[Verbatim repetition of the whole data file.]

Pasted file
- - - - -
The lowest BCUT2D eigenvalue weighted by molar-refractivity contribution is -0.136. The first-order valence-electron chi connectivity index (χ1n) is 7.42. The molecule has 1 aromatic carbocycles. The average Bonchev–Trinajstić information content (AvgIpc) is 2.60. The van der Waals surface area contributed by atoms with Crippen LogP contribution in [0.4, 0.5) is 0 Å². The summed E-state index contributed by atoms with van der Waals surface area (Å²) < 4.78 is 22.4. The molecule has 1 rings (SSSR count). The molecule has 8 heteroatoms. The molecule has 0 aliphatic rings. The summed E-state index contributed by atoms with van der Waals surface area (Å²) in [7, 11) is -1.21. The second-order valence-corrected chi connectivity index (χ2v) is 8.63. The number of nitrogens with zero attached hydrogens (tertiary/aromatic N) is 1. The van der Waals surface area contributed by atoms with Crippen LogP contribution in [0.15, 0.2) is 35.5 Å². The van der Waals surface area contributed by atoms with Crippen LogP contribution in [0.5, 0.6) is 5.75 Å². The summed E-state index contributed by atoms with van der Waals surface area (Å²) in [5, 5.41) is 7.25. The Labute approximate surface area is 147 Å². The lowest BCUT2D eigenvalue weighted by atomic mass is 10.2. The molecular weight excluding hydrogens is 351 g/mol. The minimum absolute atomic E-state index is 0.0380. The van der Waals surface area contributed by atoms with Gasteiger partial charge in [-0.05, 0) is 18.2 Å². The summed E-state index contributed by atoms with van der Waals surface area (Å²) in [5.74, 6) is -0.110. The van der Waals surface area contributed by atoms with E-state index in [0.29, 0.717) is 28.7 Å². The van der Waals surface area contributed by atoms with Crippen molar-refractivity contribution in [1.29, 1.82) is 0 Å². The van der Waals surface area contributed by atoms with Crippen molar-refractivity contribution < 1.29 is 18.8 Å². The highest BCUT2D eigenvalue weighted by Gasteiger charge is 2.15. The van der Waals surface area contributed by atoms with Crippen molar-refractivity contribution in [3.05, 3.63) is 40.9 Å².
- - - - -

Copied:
The lowest BCUT2D eigenvalue weighted by molar-refractivity contribution is -0.136. The first-order valence-electron chi connectivity index (χ1n) is 7.42. The molecule has 1 aromatic carbocycles. The average Bonchev–Trinajstić information content (AvgIpc) is 2.60. The van der Waals surface area contributed by atoms with Crippen LogP contribution in [0.4, 0.5) is 0 Å². The summed E-state index contributed by atoms with van der Waals surface area (Å²) < 4.78 is 22.4. The molecule has 1 rings (SSSR count). The molecule has 8 heteroatoms. The molecule has 0 aliphatic rings. The summed E-state index contributed by atoms with van der Waals surface area (Å²) in [7, 11) is -1.21. The second-order valence-corrected chi connectivity index (χ2v) is 8.63. The number of nitrogens with zero attached hydrogens (tertiary/aromatic N) is 1. The van der Waals surface area contributed by atoms with Crippen LogP contribution in [0.15, 0.2) is 35.5 Å². The van der Waals surface area contributed by atoms with Crippen LogP contribution in [0.5, 0.6) is 5.75 Å². The summed E-state index contributed by atoms with van der Waals surface area (Å²) in [5, 5.41) is 7.25. The Labute approximate surface area is 147 Å². The lowest BCUT2D eigenvalue weighted by atomic mass is 10.2. The molecular weight excluding hydrogens is 351 g/mol. The minimum absolute atomic E-state index is 0.0380. The van der Waals surface area contributed by atoms with Gasteiger partial charge in [-0.05, 0) is 18.2 Å². The summed E-state index contributed by atoms with van der Waals surface area (Å²) in [5.74, 6) is -0.110. The van der Waals surface area contributed by atoms with E-state index in [0.29, 0.717) is 28.7 Å². The van der Waals surface area contributed by atoms with Crippen molar-refractivity contribution in [1.29, 1.82) is 0 Å². The van der Waals surface area contributed by atoms with Crippen molar-refractivity contribution < 1.29 is 18.8 Å². The highest BCUT2D eigenvalue weighted by Gasteiger charge is 2.15. The van der Waals surface area contributed by atoms with Crippen molar-refractivity contribution in [3.05, 3.63) is 40.9 Å².